UK parliamentarians have to vacate their iconic Palace of Westminster because it’s falling apart inside, but an American architectural firm says its "radical" plan to re-house them temporarily on a pavilion in the River Thames would save billions.
The firm, Gensler, says £1.8bn ($2.3bn) could be knocked off the cost of refurbishing the Palace – home to the Houses of Parliament – by avoiding the cost of renting expensive premises elsewhere.
This not only provides a short-term solution to the relocation issue, it also provides some exciting long-term opportunities– Duncan Swinhoe, Gensler
MPs and Lords have known for years that the vast building, completed in 1870, required dramatic refurbishing to fix leaks, corrosion and decrepit plumbing and wiring.
Last month a senior parliamentary committee recommended that politicians just get out for six years to allow the £4bn refurb to take place unhindered.
MPs, said the committee, could move into the nearby Department of Health building, while members of the House of Lords could decamp to the Queen Elizabeth II Conference Centre, opposite Westminster Abbey.
But announcing its plan today, Gensler said that for just £160m, its idea for a glass-covered pavilion in the Thames would save a lot of hassle and "provide a flexible and secure home that helps save the British taxpayer more than £1.8bn, based on the House Committee’s own estimates".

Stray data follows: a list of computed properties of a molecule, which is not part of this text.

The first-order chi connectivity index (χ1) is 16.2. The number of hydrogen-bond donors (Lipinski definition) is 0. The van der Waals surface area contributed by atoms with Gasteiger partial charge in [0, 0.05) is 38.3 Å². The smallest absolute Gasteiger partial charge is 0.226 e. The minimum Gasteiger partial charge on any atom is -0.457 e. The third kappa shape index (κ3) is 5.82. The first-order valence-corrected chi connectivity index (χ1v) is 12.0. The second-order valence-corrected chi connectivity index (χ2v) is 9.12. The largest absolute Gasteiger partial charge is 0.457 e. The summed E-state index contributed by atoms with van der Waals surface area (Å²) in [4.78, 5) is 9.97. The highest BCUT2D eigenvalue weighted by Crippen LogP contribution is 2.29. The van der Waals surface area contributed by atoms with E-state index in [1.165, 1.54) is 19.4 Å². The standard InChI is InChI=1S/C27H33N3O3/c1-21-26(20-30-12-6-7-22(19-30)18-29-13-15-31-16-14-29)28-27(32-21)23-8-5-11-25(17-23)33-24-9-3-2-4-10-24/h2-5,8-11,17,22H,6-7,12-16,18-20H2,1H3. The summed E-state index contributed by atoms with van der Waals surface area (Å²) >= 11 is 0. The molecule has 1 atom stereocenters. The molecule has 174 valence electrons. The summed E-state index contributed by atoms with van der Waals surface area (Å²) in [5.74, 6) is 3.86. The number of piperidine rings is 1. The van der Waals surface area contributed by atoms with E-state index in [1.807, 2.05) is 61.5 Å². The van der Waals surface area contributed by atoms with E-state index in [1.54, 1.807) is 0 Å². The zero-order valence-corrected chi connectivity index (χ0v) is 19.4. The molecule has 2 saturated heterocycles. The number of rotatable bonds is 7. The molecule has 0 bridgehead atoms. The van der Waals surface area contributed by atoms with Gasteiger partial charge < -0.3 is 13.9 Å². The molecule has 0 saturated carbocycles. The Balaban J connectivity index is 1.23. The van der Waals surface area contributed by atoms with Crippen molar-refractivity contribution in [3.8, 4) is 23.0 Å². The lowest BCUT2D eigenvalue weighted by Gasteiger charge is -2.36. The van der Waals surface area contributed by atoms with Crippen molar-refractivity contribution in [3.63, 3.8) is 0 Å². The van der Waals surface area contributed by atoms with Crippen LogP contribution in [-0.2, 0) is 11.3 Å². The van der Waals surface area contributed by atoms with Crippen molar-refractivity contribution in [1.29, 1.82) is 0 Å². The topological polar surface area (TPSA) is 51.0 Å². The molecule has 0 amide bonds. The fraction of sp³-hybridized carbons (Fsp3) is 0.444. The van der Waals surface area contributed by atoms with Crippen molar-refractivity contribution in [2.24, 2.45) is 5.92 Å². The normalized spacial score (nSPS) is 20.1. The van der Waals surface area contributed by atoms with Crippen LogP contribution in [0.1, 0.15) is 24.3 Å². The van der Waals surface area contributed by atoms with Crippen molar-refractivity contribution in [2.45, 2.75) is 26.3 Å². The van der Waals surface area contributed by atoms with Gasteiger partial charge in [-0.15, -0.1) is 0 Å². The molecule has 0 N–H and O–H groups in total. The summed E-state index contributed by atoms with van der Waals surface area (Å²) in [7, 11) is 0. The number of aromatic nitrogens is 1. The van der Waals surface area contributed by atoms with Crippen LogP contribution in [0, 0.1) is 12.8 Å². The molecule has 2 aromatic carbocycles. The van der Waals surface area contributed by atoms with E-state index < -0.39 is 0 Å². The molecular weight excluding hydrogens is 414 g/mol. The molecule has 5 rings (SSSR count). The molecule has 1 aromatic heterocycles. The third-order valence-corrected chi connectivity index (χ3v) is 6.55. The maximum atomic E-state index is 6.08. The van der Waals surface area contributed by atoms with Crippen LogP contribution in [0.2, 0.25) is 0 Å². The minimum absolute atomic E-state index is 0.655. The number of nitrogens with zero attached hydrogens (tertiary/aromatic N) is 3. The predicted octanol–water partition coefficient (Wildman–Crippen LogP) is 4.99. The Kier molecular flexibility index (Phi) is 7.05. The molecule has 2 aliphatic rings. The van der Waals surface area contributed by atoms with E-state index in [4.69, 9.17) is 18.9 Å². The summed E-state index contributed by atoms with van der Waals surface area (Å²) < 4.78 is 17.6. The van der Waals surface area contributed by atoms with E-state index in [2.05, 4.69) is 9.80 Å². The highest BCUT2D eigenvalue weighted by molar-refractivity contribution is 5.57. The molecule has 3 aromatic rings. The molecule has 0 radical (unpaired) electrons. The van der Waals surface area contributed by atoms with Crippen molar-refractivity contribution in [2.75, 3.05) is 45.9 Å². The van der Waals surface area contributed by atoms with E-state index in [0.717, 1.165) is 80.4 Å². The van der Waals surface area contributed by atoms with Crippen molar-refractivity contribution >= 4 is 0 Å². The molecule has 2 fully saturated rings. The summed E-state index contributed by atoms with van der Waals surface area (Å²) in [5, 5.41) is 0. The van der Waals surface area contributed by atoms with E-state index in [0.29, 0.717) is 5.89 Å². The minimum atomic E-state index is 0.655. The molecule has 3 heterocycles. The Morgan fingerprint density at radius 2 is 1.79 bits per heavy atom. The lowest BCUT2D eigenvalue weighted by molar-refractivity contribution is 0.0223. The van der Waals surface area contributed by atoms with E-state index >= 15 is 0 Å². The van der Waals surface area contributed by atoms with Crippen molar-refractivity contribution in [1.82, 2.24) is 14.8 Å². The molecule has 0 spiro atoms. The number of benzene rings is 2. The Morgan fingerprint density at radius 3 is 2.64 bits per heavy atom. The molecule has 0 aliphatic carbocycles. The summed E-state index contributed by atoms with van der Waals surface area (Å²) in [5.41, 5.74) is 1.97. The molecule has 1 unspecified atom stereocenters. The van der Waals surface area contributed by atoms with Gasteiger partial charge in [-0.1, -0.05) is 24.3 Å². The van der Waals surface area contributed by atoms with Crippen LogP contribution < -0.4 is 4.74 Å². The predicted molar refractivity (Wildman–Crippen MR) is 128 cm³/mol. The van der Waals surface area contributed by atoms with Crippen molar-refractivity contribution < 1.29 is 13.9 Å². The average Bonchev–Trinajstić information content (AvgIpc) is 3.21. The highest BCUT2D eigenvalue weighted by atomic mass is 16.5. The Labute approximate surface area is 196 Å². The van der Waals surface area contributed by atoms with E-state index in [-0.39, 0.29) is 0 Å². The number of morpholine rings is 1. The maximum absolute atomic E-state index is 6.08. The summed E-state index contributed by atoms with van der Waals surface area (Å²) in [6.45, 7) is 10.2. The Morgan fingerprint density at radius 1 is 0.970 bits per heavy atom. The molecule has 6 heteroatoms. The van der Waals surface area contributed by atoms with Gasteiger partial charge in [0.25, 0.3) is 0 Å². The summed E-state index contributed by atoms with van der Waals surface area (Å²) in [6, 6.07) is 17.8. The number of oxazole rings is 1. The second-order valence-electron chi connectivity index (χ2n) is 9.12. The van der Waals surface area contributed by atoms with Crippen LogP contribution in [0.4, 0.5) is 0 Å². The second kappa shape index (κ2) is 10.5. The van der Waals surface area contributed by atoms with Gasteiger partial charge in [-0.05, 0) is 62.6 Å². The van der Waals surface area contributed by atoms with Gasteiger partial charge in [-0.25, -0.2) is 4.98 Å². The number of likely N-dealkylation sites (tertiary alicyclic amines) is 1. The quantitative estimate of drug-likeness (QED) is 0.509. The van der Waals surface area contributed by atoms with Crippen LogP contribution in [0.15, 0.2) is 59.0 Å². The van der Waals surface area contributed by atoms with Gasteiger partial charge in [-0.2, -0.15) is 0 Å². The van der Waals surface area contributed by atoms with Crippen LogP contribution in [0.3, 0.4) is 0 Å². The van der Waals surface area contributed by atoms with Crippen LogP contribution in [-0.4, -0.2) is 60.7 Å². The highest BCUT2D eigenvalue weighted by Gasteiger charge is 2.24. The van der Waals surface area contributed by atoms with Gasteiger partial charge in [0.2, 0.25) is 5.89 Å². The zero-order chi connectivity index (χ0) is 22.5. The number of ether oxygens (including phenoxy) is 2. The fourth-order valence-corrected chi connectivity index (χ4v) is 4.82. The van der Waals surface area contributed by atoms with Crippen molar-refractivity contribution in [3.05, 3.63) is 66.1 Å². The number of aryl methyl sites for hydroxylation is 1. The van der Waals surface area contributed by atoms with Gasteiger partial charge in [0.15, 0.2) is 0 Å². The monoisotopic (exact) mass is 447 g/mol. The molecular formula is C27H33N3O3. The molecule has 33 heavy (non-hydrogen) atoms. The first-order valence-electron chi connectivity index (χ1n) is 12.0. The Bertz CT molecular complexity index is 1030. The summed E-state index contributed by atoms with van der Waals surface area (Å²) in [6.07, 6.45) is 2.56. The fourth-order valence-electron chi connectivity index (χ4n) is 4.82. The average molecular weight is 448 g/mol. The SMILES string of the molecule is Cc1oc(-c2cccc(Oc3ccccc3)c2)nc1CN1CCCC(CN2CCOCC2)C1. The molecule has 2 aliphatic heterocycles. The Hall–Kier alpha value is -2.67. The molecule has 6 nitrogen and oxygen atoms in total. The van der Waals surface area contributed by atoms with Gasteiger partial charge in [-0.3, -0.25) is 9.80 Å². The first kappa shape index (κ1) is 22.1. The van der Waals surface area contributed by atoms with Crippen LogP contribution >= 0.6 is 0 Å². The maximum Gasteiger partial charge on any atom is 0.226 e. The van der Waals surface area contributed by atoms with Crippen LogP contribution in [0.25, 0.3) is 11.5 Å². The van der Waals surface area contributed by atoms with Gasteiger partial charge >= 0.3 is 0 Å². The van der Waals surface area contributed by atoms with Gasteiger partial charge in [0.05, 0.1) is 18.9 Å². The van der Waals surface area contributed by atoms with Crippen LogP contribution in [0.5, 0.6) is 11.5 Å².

The 250-m-long structure (pictured), attached by tube to the member’s terrace, would be built on temporary piles. The building would be a dramatic, high-tech, wooden-framed structure covering 8,600 square metres. The fabrication could be carried out in fewer than three years in shipyards across the UK and floated into position up the Thames, Gensler said.
Duncan Swinhoe, regional managing principal at Gensler, said: "This not only provides a short-term solution to the relocation issue, it also provides some exciting long-term opportunities.
"Once the refurbishment of the palace is complete, the modular structure could be relocated and adapted to provide a permanent legacy such as a Museum for Democracy or a parliament for an emerging overseas democracy."
As for security – the issue that has stymied previous proposals to extend parliament onto the Thames – Gensler says the design would incorporate "a number of security measures that supplement the natural defence provided by the river itself".
A spokesperson for Gensler told GCR that the extension would be within the palace’s existing security cordon and would "meet the same security standards as the present parliament".
- Updated 3 October to confirm the structure would be fixed to the river bed.
Top image: Gensler’s visualisation of the new structure